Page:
...features of a bond?
answer: if possible, begin this lecture by showing students an actual bond certificate. We show a real coupon bond with physical coupons. These can no longer be issued--it is too easy to evade taxes, especially estate taxes, with bearer bonds. All bonds today must be registered, and registered bonds don't have physical coupons.
1. Par or face value. We generally assume a $1,000 par value, but par can be anything, and often $5,000 or more is used. With registered bonds, which is what are issued today, if you bought $50,000 worth, that amount would appear on the certificate.
2. Coupon rate. The dollar coupon is the "rent" on the money borrowed, which is generally the par value of the bond. The coupon rate is the annual interest payment divided by the par value, and it is generally set at the value of k on the day the bond is issued. To illustrate, the required rate of return on one of southern bell's bonds was 11 percent when they were issued, so the coupon rate was set at 11 percent. If the company were to float a new issue today, the coupon rate would be set at the going rate today (october 1998), which would be about 7.4%.
3. Maturity. This is the number of years until the bond matures and the issuer must repay the loan (return the par value). The southern bell...

...The corporate bond market is “thin” compared to the market for money market securities or corporate stocks.
a) true
Prices in the corporate bond market tend to be less volatile than prices of securities sold in markets with greater trading volumes.
a) False
All other things being equal, a given change in the interest rates will have a greater impact on the price of a low-coupon bond than a higher-coupon bond with the same maturity.
a) True
If investors believe inflation will be increasing in the future, the prevailing yield will be downward sloping.
a) false
The real rate of interest varies with the business cycle, with the highest rates seen at the end of a period of business expansion and the lowest at the bottom of a recession.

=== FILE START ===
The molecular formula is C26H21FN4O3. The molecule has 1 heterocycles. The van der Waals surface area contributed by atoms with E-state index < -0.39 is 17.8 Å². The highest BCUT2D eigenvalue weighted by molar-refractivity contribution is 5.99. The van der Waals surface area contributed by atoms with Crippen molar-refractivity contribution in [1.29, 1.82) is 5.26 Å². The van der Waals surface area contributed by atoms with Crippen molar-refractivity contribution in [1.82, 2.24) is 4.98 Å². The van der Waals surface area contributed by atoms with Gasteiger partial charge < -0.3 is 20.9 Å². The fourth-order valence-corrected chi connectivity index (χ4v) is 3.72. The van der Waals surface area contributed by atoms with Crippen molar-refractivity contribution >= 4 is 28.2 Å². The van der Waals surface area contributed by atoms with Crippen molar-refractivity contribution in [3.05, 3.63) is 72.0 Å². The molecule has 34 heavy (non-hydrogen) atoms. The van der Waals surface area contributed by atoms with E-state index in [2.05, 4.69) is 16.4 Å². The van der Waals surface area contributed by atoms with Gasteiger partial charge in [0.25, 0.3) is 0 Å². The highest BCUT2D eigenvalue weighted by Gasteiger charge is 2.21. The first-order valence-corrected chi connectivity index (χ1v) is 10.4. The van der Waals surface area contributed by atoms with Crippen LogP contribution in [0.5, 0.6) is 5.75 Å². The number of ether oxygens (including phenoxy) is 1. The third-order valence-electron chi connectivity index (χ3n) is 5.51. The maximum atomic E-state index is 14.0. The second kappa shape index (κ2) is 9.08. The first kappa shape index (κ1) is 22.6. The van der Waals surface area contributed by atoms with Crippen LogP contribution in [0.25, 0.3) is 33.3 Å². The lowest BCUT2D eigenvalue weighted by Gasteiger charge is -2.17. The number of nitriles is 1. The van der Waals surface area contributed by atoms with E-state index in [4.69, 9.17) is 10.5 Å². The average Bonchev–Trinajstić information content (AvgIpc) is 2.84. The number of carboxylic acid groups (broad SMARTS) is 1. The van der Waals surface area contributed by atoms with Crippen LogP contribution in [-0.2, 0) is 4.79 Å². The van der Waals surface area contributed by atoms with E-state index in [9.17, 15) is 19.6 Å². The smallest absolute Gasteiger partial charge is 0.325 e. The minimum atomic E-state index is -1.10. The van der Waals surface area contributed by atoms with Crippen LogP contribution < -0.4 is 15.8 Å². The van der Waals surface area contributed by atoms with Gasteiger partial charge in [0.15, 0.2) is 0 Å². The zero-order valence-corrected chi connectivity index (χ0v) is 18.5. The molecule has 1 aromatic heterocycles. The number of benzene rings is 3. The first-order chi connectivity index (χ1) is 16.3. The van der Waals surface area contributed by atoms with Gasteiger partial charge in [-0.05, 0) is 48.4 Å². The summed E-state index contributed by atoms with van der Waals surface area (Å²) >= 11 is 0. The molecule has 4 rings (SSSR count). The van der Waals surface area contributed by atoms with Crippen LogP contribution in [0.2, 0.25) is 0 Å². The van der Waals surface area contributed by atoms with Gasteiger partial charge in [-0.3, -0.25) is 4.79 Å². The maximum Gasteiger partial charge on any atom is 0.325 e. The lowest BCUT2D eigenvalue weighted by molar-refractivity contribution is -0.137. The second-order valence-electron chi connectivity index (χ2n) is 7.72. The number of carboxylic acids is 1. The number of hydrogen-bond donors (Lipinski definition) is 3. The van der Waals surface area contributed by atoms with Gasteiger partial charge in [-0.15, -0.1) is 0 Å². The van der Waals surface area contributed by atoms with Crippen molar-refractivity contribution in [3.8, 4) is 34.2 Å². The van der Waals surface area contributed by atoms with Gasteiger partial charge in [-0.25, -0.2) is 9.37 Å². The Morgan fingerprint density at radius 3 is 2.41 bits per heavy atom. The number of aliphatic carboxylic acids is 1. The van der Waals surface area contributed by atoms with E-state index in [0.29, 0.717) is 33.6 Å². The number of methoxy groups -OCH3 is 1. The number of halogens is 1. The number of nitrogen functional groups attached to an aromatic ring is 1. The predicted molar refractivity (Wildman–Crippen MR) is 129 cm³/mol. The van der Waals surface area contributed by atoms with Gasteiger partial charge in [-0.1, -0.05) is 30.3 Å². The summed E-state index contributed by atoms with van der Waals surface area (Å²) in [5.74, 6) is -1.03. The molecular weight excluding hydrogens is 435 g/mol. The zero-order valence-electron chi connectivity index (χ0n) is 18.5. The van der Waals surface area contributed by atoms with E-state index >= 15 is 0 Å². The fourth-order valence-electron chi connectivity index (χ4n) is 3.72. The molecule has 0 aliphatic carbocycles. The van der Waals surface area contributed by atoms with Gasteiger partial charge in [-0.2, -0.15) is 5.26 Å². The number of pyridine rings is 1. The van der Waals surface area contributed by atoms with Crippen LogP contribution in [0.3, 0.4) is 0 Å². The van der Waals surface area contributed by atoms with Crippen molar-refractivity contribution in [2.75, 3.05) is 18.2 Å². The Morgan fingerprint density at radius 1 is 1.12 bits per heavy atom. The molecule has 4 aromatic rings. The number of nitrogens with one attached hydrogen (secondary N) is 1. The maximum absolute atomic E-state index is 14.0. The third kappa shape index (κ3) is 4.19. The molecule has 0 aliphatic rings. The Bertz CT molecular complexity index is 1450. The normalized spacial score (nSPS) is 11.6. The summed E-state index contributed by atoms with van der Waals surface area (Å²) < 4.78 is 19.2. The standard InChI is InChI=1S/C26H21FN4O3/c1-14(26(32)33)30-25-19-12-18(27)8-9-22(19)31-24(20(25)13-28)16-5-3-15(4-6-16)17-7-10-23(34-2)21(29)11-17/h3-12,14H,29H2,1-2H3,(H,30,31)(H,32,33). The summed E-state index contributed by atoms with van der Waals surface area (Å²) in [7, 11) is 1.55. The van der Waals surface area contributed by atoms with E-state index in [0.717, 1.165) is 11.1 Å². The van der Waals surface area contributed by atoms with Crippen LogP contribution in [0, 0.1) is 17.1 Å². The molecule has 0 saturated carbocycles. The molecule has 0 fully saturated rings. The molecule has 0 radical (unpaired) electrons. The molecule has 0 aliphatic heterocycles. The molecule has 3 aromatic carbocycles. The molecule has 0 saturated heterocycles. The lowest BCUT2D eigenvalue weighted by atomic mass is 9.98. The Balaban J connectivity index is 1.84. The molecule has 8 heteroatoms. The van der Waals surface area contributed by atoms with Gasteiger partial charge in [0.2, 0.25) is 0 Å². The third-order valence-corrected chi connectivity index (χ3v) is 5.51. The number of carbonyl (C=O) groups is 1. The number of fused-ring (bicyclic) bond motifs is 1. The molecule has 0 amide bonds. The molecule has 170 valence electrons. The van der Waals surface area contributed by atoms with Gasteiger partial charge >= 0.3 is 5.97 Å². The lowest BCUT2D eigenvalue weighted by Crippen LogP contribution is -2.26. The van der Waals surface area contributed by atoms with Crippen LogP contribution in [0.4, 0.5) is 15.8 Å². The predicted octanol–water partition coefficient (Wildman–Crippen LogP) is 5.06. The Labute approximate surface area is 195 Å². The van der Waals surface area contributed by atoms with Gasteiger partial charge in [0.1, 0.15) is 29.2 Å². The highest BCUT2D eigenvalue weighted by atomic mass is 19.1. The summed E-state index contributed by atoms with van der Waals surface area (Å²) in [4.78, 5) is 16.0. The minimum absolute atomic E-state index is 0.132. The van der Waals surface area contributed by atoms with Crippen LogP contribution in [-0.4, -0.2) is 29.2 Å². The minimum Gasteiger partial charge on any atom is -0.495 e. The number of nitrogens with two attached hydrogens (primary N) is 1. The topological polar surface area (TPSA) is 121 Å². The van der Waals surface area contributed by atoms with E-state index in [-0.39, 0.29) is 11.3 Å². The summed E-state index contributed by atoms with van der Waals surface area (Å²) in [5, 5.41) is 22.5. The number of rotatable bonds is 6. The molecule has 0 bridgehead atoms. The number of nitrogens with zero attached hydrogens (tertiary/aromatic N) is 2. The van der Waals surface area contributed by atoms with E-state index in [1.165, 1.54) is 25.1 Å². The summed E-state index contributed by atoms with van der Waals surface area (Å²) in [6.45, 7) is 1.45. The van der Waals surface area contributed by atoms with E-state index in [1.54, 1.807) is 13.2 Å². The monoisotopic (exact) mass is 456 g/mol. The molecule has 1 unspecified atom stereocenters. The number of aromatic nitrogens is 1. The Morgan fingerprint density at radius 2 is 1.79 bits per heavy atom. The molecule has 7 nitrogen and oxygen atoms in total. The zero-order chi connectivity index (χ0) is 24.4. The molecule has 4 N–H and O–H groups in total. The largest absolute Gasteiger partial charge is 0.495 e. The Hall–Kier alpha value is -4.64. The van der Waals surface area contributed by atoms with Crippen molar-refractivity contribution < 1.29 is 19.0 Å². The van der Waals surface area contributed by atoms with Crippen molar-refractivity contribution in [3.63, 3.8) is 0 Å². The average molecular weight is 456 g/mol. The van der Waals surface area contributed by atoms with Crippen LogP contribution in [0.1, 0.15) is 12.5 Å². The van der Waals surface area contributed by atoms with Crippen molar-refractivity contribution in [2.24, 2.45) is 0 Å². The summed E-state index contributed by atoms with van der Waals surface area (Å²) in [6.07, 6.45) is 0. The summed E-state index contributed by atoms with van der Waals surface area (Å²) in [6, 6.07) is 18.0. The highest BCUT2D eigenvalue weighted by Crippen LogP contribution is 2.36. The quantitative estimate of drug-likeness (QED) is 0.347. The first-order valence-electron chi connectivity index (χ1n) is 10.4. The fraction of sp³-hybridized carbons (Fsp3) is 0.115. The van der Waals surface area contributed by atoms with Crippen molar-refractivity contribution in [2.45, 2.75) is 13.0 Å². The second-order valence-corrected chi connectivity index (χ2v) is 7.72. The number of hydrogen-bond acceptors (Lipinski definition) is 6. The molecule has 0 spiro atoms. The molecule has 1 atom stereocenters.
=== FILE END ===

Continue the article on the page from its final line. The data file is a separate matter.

a) True
Bond price: Briar Corp is issuing a 10-year bond with a coupon rate of 7 percent. The interest rate for similar bonds is currently 9 percent. Assuming annual payments, what is the present value of the bond? (Round to the nearest dollar.)
Years to maturity = n = 10
Coupon rate = C = 7%
Annual coupon = $1,000 x 0.07 = $70
Current market rate = i = 9%
Present value of bond = PB
Bond price: Jane Thorpe has been offered a seven-year bond issued by Barone, Inc., at a price of 943.22. The bond has a coupon rate of 9 percent and pays the coupon semiannually. Similar...

...CHAPTER 5 HOW TO VALUE STOCKS AND BONDS
Answers to Concepts Review and Critical Thinking Questions 1. Bond issuers look at outstanding bonds of similar maturity and risk. The yields on such bonds are used to establish the coupon rate necessary for a particular issue to initially sell for par value. Bond issuers also simply ask potential purchasers what coupon rate would be necessary to attract them. The coupon rate is fixed and simply determines what the bond’s coupon payments will be. The required return is what investors actually demand on the issue, and it will fluctuate through time. The coupon rate and required return are equal only if the bond sells exactly at par. Lack of transparency means that a buyer or seller can’t see recent transactions, so it is much harder to determine what the best price is at any point in time. The value of any investment depends on the present value of its cash flows; i.e., what investors will actually receive. The cash flows from a share of stock are the dividends. Investors believe the company will eventually start paying dividends (or be sold to another company). In general, companies that need the cash will often forgo dividends since dividends are a cash expense. Young, growing companies with profitable investment opportunities are one example; another example is a company in financial distress. This question is examined in depth in a later chapter....